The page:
You end up with images and videos that are off-center, crooked, too low or high, or some combination of the above. In other words, these might be okay for grabbing images and videos in the moment, but don’t expect to get anything that you’d consider “good” from these.

Even if you could get the framing right, the image quality also leaves a lot to be desired. The cameras are only 5MP, so you shouldn’t expect high-quality shots in the first place, but sometimes the results are just downright bad. Ray-Ban and Facebook advertise this is very active environments—skateboarding, riding bikes and motorcycling, doing backflips, and all other sorts of movement are all over the ads—but if you’re not totally still when taking a picture, you’ll end up with all sorts of ghosting and other artifacts. It sucks.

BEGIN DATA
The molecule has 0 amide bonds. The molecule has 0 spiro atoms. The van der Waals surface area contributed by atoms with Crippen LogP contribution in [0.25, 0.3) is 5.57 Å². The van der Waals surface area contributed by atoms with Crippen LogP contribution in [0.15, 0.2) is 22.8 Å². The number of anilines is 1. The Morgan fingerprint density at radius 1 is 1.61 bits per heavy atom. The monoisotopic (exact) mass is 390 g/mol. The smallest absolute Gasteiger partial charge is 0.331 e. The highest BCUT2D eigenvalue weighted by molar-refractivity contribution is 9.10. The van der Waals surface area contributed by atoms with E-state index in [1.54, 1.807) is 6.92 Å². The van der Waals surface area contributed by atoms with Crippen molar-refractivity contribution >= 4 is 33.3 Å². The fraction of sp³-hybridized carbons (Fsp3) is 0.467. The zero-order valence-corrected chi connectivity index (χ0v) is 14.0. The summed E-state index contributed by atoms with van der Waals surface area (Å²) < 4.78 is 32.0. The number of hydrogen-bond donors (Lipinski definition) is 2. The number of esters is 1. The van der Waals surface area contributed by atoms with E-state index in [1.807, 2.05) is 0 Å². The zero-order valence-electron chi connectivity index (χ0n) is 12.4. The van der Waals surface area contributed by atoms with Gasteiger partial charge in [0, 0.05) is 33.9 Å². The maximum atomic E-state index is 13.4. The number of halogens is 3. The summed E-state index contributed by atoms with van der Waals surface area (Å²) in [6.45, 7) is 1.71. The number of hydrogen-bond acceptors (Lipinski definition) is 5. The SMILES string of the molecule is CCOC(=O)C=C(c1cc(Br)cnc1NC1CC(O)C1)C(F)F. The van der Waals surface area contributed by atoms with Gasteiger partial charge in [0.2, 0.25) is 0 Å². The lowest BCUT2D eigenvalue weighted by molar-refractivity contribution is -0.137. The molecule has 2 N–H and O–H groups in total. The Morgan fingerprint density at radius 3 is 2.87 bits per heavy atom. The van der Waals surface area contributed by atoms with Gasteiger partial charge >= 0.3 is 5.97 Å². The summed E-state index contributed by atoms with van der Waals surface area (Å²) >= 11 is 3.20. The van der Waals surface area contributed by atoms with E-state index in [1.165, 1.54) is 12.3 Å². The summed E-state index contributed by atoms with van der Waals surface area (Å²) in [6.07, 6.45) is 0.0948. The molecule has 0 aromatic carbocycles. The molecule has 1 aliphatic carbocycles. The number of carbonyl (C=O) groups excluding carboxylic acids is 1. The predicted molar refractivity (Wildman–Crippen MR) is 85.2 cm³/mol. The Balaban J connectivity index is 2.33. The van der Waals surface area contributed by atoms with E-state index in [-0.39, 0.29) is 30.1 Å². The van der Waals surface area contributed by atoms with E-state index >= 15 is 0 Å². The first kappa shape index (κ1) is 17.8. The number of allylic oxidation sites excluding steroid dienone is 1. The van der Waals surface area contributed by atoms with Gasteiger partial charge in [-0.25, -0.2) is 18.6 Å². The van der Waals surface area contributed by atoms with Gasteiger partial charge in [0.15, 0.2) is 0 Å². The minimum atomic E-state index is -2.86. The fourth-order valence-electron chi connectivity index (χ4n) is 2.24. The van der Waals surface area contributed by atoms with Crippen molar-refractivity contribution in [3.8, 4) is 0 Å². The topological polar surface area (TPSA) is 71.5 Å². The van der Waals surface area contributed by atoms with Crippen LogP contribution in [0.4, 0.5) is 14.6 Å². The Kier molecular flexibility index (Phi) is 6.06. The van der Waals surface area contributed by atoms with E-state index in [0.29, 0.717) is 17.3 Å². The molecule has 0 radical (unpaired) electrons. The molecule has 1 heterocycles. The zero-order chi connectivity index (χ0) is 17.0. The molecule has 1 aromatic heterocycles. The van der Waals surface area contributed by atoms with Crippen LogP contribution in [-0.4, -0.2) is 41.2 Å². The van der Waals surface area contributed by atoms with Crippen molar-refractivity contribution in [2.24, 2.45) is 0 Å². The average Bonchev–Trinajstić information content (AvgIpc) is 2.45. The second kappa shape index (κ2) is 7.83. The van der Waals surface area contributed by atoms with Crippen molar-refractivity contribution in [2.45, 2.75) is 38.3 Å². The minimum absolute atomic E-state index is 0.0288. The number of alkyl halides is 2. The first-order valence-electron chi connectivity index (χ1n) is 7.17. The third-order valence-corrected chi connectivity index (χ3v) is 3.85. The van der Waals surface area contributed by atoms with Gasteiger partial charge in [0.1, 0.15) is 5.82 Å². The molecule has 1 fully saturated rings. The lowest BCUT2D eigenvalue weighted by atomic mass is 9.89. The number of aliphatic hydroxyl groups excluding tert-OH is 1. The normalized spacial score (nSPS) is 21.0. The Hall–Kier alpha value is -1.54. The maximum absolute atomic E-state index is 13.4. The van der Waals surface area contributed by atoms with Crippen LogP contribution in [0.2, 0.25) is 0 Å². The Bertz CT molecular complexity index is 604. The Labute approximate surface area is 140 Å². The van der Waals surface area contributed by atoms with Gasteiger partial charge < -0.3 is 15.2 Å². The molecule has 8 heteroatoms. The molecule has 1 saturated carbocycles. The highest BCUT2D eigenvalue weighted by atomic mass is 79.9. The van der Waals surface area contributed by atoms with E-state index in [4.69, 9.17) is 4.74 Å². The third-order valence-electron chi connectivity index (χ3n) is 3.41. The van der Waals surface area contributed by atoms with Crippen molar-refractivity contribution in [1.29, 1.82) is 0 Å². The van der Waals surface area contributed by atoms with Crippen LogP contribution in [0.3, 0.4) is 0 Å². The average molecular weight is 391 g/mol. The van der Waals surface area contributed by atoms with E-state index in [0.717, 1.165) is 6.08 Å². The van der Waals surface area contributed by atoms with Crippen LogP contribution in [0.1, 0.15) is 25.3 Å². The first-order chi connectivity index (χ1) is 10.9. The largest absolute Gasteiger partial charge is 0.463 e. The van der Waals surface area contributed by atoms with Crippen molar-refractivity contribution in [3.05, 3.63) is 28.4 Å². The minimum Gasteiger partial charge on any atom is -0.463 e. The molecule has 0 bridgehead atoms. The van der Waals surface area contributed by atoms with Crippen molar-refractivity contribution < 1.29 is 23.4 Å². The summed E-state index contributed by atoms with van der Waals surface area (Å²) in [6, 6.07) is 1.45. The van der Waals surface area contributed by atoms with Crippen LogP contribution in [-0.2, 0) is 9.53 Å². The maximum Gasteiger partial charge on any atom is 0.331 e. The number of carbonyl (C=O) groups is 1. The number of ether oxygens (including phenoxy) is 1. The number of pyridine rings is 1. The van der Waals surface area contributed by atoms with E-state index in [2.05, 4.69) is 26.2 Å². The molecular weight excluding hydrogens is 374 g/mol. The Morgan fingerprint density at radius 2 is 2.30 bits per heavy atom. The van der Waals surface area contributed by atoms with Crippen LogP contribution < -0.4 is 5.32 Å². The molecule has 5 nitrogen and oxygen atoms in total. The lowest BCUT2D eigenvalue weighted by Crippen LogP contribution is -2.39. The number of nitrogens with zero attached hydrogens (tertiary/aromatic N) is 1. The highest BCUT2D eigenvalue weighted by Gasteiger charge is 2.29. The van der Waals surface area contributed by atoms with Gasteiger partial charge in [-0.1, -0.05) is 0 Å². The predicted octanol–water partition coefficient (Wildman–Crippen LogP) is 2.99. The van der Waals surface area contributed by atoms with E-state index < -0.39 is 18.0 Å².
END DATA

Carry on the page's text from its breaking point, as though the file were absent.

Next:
I also don’t understand the cropping choice here. Images use a typical landscape crop, while videos are limited to a square crop. Considering that the Stories are literally named after a feature found on Facebook and Instagram designed to be viewed in portrait mode, I don’t understand the landscape crop for images. Having both limited to a square crop would’ve made more sense to me, but whatever.

Speaking of videos, it’s more of the same issue here. The quality is decent, but again, it’s tough to get good framing. Take this video, for example. I was on my bike, riding in the drops. Using my magnificent human eyeballs, I could see the road, the landscape ahead, and the horizon. I thought it would make a great video clip … and this is what the Stories captured:

That’s just hot trash. There’s a chance it could’ve been because of my riding position, but this only furthers the point: The Stories don’t see what your eyes see, which leads to a mental disconnect when capturing images and videos.